The dry and warm weather conditions experienced in the Western Cape since the end of August have taken a toll on winter crops and, given the significance of the province, the impact is evident at a national level.

Lowering of production forecasts

Figures containing the latest projections from South Africa’s Crop Estimates Committee (CEC) show that the country’s 2019/20 wheat, barley and canola production forecasts were lowered by 6, 3 and 14% from last month, to 1,81 million tons, 389 260 tons and 88 800 tons, respectively.

Aside from the Western Cape, harvest expectations for most other provinces where winter crops are produced, are stable compared to levels seen in August.

In the case of wheat and barley, the current harvest expectations are still well above the five-year average. Canola is down notably, in part because of a reduction in area planted (Figure 1). Weather conditions in the province have not improved and there is now a greater risk of further crop damage in areas around the Swartland region, where wheat is currently pollinated – a growth stage that requires moisture.

Further downward revision

Other major winter crop-producing provinces, such as the Northern Cape, Free State and Limpopo, are mainly under irrigation. They can therefore withstand harsh conditions as dams are currently at levels above 50%.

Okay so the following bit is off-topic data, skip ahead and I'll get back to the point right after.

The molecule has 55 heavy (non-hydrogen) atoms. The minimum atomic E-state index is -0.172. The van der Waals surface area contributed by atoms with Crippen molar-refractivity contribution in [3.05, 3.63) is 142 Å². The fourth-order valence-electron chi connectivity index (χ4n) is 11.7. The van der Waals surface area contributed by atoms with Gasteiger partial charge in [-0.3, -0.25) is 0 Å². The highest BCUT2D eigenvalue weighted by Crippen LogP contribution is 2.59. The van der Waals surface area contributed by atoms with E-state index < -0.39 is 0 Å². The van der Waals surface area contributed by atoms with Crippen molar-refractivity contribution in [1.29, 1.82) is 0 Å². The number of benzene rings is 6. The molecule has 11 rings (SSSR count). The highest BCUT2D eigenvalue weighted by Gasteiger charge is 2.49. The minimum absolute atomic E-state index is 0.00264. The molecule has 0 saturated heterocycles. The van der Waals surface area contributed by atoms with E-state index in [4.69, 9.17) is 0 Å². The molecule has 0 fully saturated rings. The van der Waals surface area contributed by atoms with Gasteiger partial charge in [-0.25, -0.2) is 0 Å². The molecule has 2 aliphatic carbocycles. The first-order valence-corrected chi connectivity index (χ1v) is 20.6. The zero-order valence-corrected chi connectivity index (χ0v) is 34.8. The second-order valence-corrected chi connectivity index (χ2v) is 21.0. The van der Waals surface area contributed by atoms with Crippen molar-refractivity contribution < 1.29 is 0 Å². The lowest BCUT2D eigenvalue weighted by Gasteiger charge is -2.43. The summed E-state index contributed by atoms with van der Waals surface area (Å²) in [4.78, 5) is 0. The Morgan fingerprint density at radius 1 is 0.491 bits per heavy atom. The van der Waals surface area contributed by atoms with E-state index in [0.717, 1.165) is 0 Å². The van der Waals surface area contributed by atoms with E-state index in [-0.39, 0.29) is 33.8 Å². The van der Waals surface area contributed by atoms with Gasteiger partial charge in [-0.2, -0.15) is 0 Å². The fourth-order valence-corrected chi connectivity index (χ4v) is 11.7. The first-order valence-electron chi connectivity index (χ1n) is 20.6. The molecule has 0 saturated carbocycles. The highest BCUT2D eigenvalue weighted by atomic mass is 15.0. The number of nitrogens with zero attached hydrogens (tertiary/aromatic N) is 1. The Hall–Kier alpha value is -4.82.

Be that as it may, the Western Cape is a major producer, accounting for 61% of area plantings in winter wheat and nearly all canola, which means that the persistence of unfavourable weather conditions could have a national impact.

Given the harsh weather conditions, there is a risk that the CEC might revise its winter crops production estimates down even further when the next update is released on 24 October. Weather forecasts until 12 October show prospects of light showers in the coastal areas of the province. This, however, might not have a meaningful impact on soil moisture.

Effect on domestic consumer food price inflation

In commodities such as wheat, the yield losses might not be compensated by an increase in prices for farmers. South Africa is a net importer of wheat – importing, on average, 1,6 million tons per annum – and prices generally track the import parity price level. Therefore, while lower output levels would be negative for farmers, the effects on domestic consumer food price inflation may be relatively contained. – Wandile Sihlobo, Agbiz